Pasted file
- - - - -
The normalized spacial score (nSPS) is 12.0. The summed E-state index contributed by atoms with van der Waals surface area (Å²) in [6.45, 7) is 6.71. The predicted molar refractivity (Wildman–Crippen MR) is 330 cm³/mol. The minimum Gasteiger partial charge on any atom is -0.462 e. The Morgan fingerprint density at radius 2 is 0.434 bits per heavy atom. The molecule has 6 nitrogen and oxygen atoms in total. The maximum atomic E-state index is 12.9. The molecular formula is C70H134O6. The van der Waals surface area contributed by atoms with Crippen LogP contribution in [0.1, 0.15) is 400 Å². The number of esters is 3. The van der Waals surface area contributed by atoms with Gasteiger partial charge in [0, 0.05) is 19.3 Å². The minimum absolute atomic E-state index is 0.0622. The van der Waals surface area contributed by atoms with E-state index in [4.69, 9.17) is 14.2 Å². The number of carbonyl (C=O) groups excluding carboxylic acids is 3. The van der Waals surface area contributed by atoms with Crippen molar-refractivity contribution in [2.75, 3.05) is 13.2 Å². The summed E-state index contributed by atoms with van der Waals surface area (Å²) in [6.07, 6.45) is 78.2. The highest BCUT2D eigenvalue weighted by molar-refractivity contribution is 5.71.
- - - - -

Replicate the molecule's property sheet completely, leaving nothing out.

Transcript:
The normalized spacial score (nSPS) is 12.0. The summed E-state index contributed by atoms with van der Waals surface area (Å²) in [6.45, 7) is 6.71. The predicted molar refractivity (Wildman–Crippen MR) is 330 cm³/mol. The minimum Gasteiger partial charge on any atom is -0.462 e. The Morgan fingerprint density at radius 2 is 0.434 bits per heavy atom. The molecule has 6 nitrogen and oxygen atoms in total. The maximum atomic E-state index is 12.9. The molecular formula is C70H134O6. The van der Waals surface area contributed by atoms with Crippen LogP contribution in [0.1, 0.15) is 400 Å². The number of esters is 3. The van der Waals surface area contributed by atoms with Gasteiger partial charge in [0, 0.05) is 19.3 Å². The minimum absolute atomic E-state index is 0.0622. The van der Waals surface area contributed by atoms with E-state index in [4.69, 9.17) is 14.2 Å². The number of carbonyl (C=O) groups excluding carboxylic acids is 3. The van der Waals surface area contributed by atoms with Crippen molar-refractivity contribution in [2.75, 3.05) is 13.2 Å². The summed E-state index contributed by atoms with van der Waals surface area (Å²) in [6.07, 6.45) is 78.2. The highest BCUT2D eigenvalue weighted by molar-refractivity contribution is 5.71.